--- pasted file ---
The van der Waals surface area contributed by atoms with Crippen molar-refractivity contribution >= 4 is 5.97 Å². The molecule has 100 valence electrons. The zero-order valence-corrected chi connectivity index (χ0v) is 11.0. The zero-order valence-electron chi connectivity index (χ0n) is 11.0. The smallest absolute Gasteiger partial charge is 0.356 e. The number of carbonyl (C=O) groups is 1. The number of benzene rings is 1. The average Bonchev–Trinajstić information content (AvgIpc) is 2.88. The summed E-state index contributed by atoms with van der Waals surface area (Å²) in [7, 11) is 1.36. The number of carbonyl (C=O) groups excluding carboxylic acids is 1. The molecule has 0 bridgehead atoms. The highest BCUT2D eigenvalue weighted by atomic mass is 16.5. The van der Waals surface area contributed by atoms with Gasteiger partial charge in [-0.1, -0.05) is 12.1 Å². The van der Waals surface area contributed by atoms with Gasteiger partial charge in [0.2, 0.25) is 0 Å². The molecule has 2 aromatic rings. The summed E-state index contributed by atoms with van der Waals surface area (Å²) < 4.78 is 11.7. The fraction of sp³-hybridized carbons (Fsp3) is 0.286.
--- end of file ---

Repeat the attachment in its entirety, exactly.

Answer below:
The van der Waals surface area contributed by atoms with Crippen molar-refractivity contribution >= 4 is 5.97 Å². The molecule has 100 valence electrons. The zero-order valence-corrected chi connectivity index (χ0v) is 11.0. The zero-order valence-electron chi connectivity index (χ0n) is 11.0. The smallest absolute Gasteiger partial charge is 0.356 e. The number of carbonyl (C=O) groups is 1. The number of benzene rings is 1. The average Bonchev–Trinajstić information content (AvgIpc) is 2.88. The summed E-state index contributed by atoms with van der Waals surface area (Å²) in [7, 11) is 1.36. The number of carbonyl (C=O) groups excluding carboxylic acids is 1. The molecule has 0 bridgehead atoms. The highest BCUT2D eigenvalue weighted by atomic mass is 16.5. The van der Waals surface area contributed by atoms with Gasteiger partial charge in [-0.1, -0.05) is 12.1 Å². The van der Waals surface area contributed by atoms with Gasteiger partial charge in [0.2, 0.25) is 0 Å². The molecule has 2 aromatic rings. The summed E-state index contributed by atoms with van der Waals surface area (Å²) < 4.78 is 11.7. The fraction of sp³-hybridized carbons (Fsp3) is 0.286.